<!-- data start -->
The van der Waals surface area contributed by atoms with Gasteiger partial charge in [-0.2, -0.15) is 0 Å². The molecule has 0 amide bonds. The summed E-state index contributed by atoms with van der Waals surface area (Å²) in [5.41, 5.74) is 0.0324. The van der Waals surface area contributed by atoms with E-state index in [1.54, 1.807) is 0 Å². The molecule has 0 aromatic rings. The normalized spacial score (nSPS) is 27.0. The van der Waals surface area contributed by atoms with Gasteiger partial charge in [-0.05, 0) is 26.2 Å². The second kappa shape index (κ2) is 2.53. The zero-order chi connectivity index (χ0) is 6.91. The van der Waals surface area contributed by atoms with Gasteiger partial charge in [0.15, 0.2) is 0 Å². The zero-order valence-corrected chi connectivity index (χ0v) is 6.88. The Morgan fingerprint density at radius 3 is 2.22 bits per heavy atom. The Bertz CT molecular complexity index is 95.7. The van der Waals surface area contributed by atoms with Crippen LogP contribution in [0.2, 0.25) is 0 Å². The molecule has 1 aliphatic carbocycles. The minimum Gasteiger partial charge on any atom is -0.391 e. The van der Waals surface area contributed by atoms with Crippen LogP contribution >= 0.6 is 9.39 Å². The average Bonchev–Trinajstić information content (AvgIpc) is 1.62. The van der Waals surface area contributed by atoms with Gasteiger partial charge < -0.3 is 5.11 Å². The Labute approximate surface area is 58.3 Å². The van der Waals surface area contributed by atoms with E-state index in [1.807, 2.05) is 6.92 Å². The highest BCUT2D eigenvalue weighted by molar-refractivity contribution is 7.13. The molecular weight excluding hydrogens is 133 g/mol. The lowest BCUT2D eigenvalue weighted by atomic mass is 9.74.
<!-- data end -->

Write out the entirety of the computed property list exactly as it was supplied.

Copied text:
The van der Waals surface area contributed by atoms with Gasteiger partial charge in [-0.2, -0.15) is 0 Å². The molecule has 0 amide bonds. The summed E-state index contributed by atoms with van der Waals surface area (Å²) in [5.41, 5.74) is 0.0324. The van der Waals surface area contributed by atoms with E-state index in [1.54, 1.807) is 0 Å². The molecule has 0 aromatic rings. The normalized spacial score (nSPS) is 27.0. The van der Waals surface area contributed by atoms with Gasteiger partial charge in [-0.05, 0) is 26.2 Å². The second kappa shape index (κ2) is 2.53. The zero-order chi connectivity index (χ0) is 6.91. The van der Waals surface area contributed by atoms with Gasteiger partial charge in [0.15, 0.2) is 0 Å². The zero-order valence-corrected chi connectivity index (χ0v) is 6.88. The Morgan fingerprint density at radius 3 is 2.22 bits per heavy atom. The Bertz CT molecular complexity index is 95.7. The van der Waals surface area contributed by atoms with Crippen LogP contribution in [0.2, 0.25) is 0 Å². The molecule has 1 aliphatic carbocycles. The minimum Gasteiger partial charge on any atom is -0.391 e. The van der Waals surface area contributed by atoms with Crippen LogP contribution >= 0.6 is 9.39 Å². The average Bonchev–Trinajstić information content (AvgIpc) is 1.62. The van der Waals surface area contributed by atoms with Gasteiger partial charge < -0.3 is 5.11 Å². The Labute approximate surface area is 58.3 Å². The van der Waals surface area contributed by atoms with E-state index in [1.807, 2.05) is 6.92 Å². The highest BCUT2D eigenvalue weighted by molar-refractivity contribution is 7.13. The molecular weight excluding hydrogens is 133 g/mol. The lowest BCUT2D eigenvalue weighted by atomic mass is 9.74.